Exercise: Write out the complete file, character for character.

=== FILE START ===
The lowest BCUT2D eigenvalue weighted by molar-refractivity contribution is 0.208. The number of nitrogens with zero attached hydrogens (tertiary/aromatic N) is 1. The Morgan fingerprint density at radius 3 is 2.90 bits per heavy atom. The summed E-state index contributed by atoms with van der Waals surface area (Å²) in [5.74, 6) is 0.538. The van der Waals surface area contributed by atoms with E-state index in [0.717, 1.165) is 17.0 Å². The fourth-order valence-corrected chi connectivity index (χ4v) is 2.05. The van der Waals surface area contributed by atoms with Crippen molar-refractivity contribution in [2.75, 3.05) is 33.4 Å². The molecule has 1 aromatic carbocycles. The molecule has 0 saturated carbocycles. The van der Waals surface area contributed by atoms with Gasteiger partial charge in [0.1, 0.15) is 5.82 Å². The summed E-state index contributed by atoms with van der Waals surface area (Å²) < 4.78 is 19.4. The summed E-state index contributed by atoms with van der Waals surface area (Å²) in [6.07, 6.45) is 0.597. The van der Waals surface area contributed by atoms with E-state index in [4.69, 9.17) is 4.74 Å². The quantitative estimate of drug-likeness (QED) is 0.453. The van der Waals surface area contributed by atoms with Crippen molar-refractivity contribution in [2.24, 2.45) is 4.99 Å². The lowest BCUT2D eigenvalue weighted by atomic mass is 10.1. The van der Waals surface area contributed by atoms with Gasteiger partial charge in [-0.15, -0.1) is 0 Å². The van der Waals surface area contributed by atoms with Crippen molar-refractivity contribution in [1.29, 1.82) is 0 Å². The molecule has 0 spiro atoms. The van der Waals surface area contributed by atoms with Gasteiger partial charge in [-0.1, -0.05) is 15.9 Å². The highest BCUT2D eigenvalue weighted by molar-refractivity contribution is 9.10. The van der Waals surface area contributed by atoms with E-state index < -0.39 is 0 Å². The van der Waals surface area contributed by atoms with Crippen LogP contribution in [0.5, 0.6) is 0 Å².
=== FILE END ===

The lowest BCUT2D eigenvalue weighted by molar-refractivity contribution is 0.208. The number of nitrogens with zero attached hydrogens (tertiary/aromatic N) is 1. The Morgan fingerprint density at radius 3 is 2.90 bits per heavy atom. The summed E-state index contributed by atoms with van der Waals surface area (Å²) in [5.74, 6) is 0.538. The van der Waals surface area contributed by atoms with E-state index in [0.717, 1.165) is 17.0 Å². The fourth-order valence-corrected chi connectivity index (χ4v) is 2.05. The van der Waals surface area contributed by atoms with Crippen molar-refractivity contribution in [2.75, 3.05) is 33.4 Å². The molecule has 1 aromatic carbocycles. The molecule has 0 saturated carbocycles. The van der Waals surface area contributed by atoms with Gasteiger partial charge in [0.1, 0.15) is 5.82 Å². The summed E-state index contributed by atoms with van der Waals surface area (Å²) < 4.78 is 19.4. The summed E-state index contributed by atoms with van der Waals surface area (Å²) in [6.07, 6.45) is 0.597. The van der Waals surface area contributed by atoms with E-state index in [4.69, 9.17) is 4.74 Å². The quantitative estimate of drug-likeness (QED) is 0.453. The van der Waals surface area contributed by atoms with Crippen molar-refractivity contribution in [2.24, 2.45) is 4.99 Å². The lowest BCUT2D eigenvalue weighted by atomic mass is 10.1. The van der Waals surface area contributed by atoms with Gasteiger partial charge in [-0.15, -0.1) is 0 Å². The van der Waals surface area contributed by atoms with Crippen molar-refractivity contribution in [1.29, 1.82) is 0 Å². The molecule has 0 spiro atoms. The van der Waals surface area contributed by atoms with Gasteiger partial charge in [-0.1, -0.05) is 15.9 Å². The highest BCUT2D eigenvalue weighted by molar-refractivity contribution is 9.10. The van der Waals surface area contributed by atoms with E-state index < -0.39 is 0 Å². The van der Waals surface area contributed by atoms with Crippen LogP contribution in [0.5, 0.6) is 0 Å².